Some of the fellows here have just been complaining that they do not like Sunday morning because there is nothing to do! I am only too pleased to have nothing to do, although I always have a letter on hand to start or finish.

Sunday Evening: I had quite a nice afternoon with Mr and Mrs Gibson.  He arrived at about 1.30 and we went to Fleetwood for the afternoon. He has a nice little car, a Morris 8, and it was very nice to have the afternoon with them. He had to leave early of course, to beat the blackout, and went at 4. I went out some way with him and walked back reaching the billet at 5. It was quite a fine afternoon, though there was a sharp NE wind blowing, which made it chilly to stand about. 

Fancy having some primroses out! I believe they were late last year too. I saw some violets for sale in one of the shops, and wondered if they have any out at Branstone. Auntie Daisy sent the other pair of socks during the week, and in her letter said that she had picked some raspberries which were quite nice. I wonder if you have had any other bottled fruit yet. (I am wearing the socks which are alright).

I had some unpleasant news today, a good many of the air-crew have been moved from this part of Blackpool, to where we started off and possibly we may go too. I sincerely hope not, and if I can I think I should lodge a complaint – though I don’t suppose it would do much good. We have got a cat here, a quite small one, ginger in colour. It is about the size of our Ginger, but of course the tail is different,  and it has more white in it. Yesterday he caught a mouse and was playing with it on the kitchen floor.  At our first billet there were scores of mice. I saw one running about in one of the cupboards in the scullery, where they sometimes kept with provisions, and that didn’t please me very much you can guess! I don’t think there is enough news for another sheet, so goodbye and love from Albert.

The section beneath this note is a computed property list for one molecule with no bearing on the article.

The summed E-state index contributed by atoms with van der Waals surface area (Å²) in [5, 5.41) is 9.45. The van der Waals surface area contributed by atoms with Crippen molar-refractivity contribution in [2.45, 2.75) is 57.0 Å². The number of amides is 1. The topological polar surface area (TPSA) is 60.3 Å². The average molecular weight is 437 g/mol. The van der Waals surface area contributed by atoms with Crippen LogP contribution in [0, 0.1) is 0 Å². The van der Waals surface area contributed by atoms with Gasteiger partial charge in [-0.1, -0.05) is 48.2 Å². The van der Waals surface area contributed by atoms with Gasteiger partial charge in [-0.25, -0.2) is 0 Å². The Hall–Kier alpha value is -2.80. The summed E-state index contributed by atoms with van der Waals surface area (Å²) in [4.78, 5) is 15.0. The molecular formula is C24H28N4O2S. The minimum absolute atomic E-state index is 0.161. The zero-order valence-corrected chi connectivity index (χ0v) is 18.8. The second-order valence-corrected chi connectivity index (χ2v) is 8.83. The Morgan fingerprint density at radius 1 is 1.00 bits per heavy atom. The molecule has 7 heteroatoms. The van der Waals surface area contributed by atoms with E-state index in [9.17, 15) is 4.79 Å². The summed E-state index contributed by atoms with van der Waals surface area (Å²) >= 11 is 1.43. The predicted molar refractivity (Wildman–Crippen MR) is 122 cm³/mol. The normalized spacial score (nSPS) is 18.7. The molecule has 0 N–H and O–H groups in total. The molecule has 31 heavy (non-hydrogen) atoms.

Ron was the son of my grandparents’ neighbours. He spent much of his childhood with my Mum and her brothers, joining them on holidays, and trips to the Island. We know him as ‘Uncle Ron’, always cheerful, always smiling. He made a career from his love of aeroplanes, working in the Concorde factory in Bristol. He was a dear friend to my Mother, almost like another brother to her.

Patrick Herbert Redvers Mabey

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There is little I can tell you of Patrick’s life. All I have is his name, and two photographs. My mother labelled this photograph and placed it in the album, honouring a relative long lost. She never met her Uncle Patrick but this likeness would have been on display in her Grandparent’s house.  She would have picked it up and asked those questions, as I would years later about my own mysterious Uncle (her brother Albert)  – “When did he die?”, “What happened?” And after a heavy silence which a impulsive child cannot bear “Are you sad?”